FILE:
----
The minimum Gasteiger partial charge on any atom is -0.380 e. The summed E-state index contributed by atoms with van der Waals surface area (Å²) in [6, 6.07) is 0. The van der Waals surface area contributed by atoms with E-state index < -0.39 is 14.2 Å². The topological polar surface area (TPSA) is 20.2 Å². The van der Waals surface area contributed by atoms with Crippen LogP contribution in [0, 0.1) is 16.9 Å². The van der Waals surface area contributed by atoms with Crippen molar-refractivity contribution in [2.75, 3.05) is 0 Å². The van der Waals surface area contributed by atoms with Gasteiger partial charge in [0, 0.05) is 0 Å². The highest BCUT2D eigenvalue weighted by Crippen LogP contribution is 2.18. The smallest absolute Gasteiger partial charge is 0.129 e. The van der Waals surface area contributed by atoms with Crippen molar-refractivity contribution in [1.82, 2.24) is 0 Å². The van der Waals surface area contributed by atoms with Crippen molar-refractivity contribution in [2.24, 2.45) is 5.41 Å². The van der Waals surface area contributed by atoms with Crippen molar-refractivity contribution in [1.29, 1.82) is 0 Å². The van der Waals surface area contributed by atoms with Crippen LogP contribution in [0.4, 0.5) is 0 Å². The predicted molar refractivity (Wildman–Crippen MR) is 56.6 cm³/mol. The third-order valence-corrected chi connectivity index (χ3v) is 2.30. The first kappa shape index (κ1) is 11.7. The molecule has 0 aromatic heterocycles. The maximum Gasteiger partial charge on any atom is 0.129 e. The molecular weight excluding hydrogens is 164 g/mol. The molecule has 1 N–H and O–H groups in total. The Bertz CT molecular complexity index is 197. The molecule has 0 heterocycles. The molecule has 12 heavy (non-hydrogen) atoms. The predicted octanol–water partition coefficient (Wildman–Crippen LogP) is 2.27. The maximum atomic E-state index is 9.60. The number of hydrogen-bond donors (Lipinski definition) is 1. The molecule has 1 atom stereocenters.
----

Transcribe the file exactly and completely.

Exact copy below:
The minimum Gasteiger partial charge on any atom is -0.380 e. The summed E-state index contributed by atoms with van der Waals surface area (Å²) in [6, 6.07) is 0. The van der Waals surface area contributed by atoms with E-state index < -0.39 is 14.2 Å². The topological polar surface area (TPSA) is 20.2 Å². The van der Waals surface area contributed by atoms with Crippen LogP contribution in [0, 0.1) is 16.9 Å². The van der Waals surface area contributed by atoms with Crippen molar-refractivity contribution in [2.75, 3.05) is 0 Å². The van der Waals surface area contributed by atoms with Gasteiger partial charge in [0, 0.05) is 0 Å². The highest BCUT2D eigenvalue weighted by Crippen LogP contribution is 2.18. The smallest absolute Gasteiger partial charge is 0.129 e. The van der Waals surface area contributed by atoms with Crippen molar-refractivity contribution in [1.82, 2.24) is 0 Å². The van der Waals surface area contributed by atoms with Crippen molar-refractivity contribution in [2.24, 2.45) is 5.41 Å². The van der Waals surface area contributed by atoms with Crippen molar-refractivity contribution in [1.29, 1.82) is 0 Å². The van der Waals surface area contributed by atoms with Crippen LogP contribution in [0.4, 0.5) is 0 Å². The predicted molar refractivity (Wildman–Crippen MR) is 56.6 cm³/mol. The third-order valence-corrected chi connectivity index (χ3v) is 2.30. The first kappa shape index (κ1) is 11.7. The molecule has 0 aromatic heterocycles. The maximum Gasteiger partial charge on any atom is 0.129 e. The molecular weight excluding hydrogens is 164 g/mol. The molecule has 1 N–H and O–H groups in total. The Bertz CT molecular complexity index is 197. The molecule has 0 heterocycles. The molecule has 12 heavy (non-hydrogen) atoms. The predicted octanol–water partition coefficient (Wildman–Crippen LogP) is 2.27. The maximum atomic E-state index is 9.60. The number of hydrogen-bond donors (Lipinski definition) is 1. The molecule has 1 atom stereocenters.